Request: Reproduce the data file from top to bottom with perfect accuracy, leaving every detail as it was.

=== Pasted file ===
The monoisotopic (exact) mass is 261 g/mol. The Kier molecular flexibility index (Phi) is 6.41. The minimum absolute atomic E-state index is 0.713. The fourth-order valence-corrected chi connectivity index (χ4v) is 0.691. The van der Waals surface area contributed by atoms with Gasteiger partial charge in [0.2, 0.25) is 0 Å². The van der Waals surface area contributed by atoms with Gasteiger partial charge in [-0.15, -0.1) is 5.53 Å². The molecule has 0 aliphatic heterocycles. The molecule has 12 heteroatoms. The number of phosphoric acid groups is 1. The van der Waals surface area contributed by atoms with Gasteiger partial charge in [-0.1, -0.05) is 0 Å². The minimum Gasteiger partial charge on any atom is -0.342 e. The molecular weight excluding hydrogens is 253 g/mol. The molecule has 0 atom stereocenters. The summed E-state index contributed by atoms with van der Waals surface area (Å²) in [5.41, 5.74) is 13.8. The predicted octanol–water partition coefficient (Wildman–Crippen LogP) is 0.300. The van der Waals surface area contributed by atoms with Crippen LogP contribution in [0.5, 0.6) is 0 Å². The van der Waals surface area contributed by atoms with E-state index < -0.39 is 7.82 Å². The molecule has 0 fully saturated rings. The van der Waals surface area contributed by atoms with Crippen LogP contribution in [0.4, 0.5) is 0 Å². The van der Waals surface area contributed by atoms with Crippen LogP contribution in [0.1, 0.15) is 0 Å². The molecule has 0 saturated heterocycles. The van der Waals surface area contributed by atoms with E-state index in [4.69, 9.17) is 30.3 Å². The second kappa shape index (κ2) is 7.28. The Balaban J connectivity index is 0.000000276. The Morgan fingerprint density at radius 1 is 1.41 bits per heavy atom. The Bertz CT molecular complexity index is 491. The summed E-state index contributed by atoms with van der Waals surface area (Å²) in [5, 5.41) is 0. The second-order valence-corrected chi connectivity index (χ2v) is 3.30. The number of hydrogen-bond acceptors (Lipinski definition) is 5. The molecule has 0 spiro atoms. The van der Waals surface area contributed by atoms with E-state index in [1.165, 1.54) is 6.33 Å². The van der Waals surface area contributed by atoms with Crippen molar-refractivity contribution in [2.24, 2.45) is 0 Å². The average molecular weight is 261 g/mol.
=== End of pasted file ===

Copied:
The monoisotopic (exact) mass is 261 g/mol. The Kier molecular flexibility index (Phi) is 6.41. The minimum absolute atomic E-state index is 0.713. The fourth-order valence-corrected chi connectivity index (χ4v) is 0.691. The van der Waals surface area contributed by atoms with Gasteiger partial charge in [0.2, 0.25) is 0 Å². The van der Waals surface area contributed by atoms with Gasteiger partial charge in [-0.15, -0.1) is 5.53 Å². The molecule has 0 aliphatic heterocycles. The molecule has 12 heteroatoms. The number of phosphoric acid groups is 1. The van der Waals surface area contributed by atoms with Gasteiger partial charge in [-0.1, -0.05) is 0 Å². The minimum Gasteiger partial charge on any atom is -0.342 e. The molecular weight excluding hydrogens is 253 g/mol. The molecule has 0 atom stereocenters. The summed E-state index contributed by atoms with van der Waals surface area (Å²) in [5.41, 5.74) is 13.8. The predicted octanol–water partition coefficient (Wildman–Crippen LogP) is 0.300. The van der Waals surface area contributed by atoms with Crippen LogP contribution in [0.5, 0.6) is 0 Å². The van der Waals surface area contributed by atoms with E-state index < -0.39 is 7.82 Å². The molecule has 0 fully saturated rings. The van der Waals surface area contributed by atoms with Crippen LogP contribution in [0.4, 0.5) is 0 Å². The van der Waals surface area contributed by atoms with Crippen LogP contribution in [0.1, 0.15) is 0 Å². The molecule has 0 saturated heterocycles. The van der Waals surface area contributed by atoms with E-state index in [4.69, 9.17) is 30.3 Å². The second kappa shape index (κ2) is 7.28. The Balaban J connectivity index is 0.000000276. The Morgan fingerprint density at radius 1 is 1.41 bits per heavy atom. The Bertz CT molecular complexity index is 491. The summed E-state index contributed by atoms with van der Waals surface area (Å²) in [5, 5.41) is 0. The second-order valence-corrected chi connectivity index (χ2v) is 3.30. The number of hydrogen-bond acceptors (Lipinski definition) is 5. The molecule has 0 spiro atoms. The van der Waals surface area contributed by atoms with E-state index in [1.165, 1.54) is 6.33 Å². The van der Waals surface area contributed by atoms with Crippen molar-refractivity contribution in [2.24, 2.45) is 0 Å². The average molecular weight is 261 g/mol.